Have you ever asked yourself where you want to be with your life in the future?
In these instant-gratification, quick-fix, drive-thru days in which we live, people tend to focus on what is happening and how they feel right now.
Not feeling good? Take something to ease the pain.
Hungry? Grab some fast food.
Bored? Turn on the television.
Tired? Get a cup of coffee.
This is not to say that there isn’t a time and a place for these, but so many people make decisions and take actions based on a current event, without looking at the possible future consequences.
Let me ask you, have you ever known a very happy, healthy and successful fast food eating, 10-hour-a-day television watching person on a constant caffeine high?
QUICK FIXES may be comforting in the moment, but they RARELY provide long-term solutions.
I am asking you to think about what you want to be, not in the present moment, but in the future. Let’s take your health as an example.
Your health is based on many factors: exercise, diet, nerve supply, rest, genetics, etc., but the key thing to understand is your health today is the result of actions you took (or failed to take) in the past.
You may think that how you are today is just a current event, but in reality it is the result of a process.
This may sound elementary, but if you take this concept to heart and put it into action, it can literally be life changing.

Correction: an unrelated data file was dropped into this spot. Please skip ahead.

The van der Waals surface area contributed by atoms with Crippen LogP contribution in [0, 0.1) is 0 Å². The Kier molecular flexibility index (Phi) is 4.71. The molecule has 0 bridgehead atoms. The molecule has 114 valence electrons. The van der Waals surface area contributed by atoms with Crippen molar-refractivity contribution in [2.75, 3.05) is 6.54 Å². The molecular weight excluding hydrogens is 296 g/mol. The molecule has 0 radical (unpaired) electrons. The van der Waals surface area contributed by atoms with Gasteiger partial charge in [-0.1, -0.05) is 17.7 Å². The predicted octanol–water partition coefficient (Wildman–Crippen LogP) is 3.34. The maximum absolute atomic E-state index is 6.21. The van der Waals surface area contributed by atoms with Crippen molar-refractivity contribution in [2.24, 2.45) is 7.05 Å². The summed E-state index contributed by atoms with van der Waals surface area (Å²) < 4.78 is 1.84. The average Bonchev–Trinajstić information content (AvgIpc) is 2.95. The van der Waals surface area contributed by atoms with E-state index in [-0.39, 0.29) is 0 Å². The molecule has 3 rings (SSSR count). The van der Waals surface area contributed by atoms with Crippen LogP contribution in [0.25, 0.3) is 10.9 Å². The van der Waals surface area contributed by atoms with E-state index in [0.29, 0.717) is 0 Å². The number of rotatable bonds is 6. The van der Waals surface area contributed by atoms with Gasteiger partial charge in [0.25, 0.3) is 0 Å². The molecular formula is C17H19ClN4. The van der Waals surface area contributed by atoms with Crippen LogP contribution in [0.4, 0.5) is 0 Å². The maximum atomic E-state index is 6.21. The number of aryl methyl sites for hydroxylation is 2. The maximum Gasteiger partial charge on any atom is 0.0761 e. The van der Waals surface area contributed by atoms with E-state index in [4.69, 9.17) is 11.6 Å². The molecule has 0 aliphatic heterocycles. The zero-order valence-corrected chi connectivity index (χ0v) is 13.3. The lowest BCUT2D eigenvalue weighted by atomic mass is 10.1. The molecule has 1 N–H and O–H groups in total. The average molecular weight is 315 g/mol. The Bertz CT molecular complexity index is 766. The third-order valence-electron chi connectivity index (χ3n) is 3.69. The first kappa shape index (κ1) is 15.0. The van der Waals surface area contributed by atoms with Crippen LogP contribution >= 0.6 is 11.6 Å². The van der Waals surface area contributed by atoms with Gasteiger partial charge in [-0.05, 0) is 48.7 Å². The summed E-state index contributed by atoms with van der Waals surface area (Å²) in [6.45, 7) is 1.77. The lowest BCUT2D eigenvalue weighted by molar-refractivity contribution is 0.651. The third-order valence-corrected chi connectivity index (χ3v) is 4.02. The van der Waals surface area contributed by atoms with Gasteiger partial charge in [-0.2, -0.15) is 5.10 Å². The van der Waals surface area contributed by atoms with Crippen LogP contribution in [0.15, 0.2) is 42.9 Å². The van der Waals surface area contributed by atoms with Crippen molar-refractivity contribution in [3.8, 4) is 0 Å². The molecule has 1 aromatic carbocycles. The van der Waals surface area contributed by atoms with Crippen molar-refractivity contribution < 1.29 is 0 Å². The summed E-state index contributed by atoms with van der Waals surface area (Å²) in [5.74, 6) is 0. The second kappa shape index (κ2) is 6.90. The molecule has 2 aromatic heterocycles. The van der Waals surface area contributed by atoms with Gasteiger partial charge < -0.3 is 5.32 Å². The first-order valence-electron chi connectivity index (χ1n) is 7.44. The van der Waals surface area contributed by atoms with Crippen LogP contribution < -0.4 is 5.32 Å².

Everything you do today is going to determine how you will be in the future.
This concept of looking at life as a process and not just a single event has been discussed in Philosophy for years.
In Philosophy there is a concept of “survival values.” Things that we do each day are either positive or negative towards our health and function in the future.
Positive activities, such as having a proper nerve supply, eating nutritious foods, resting, etc., are known as “constructive survival values.”
On the other hand, negative events like Structural Shifts in the spine (causing nerve interference), injuries, drugs, toxins, emotional stress, watching hours of television a day, eating fast food, etc., are known as “destructive survival values.”
In this model, your life and health are determined by the accumulation of both constructive and destructive survival values over time.
Similar to viewing your health as a savings account; if you make more deposits than withdrawals your overall balance will be positive.
When you look at things such as health as a process and not merely an event, you begin to realise the importance of constantly and continually striving to add constructive survival values to your life.
Actively pursuing health every day of your life is the only way to create the life you want in the future.
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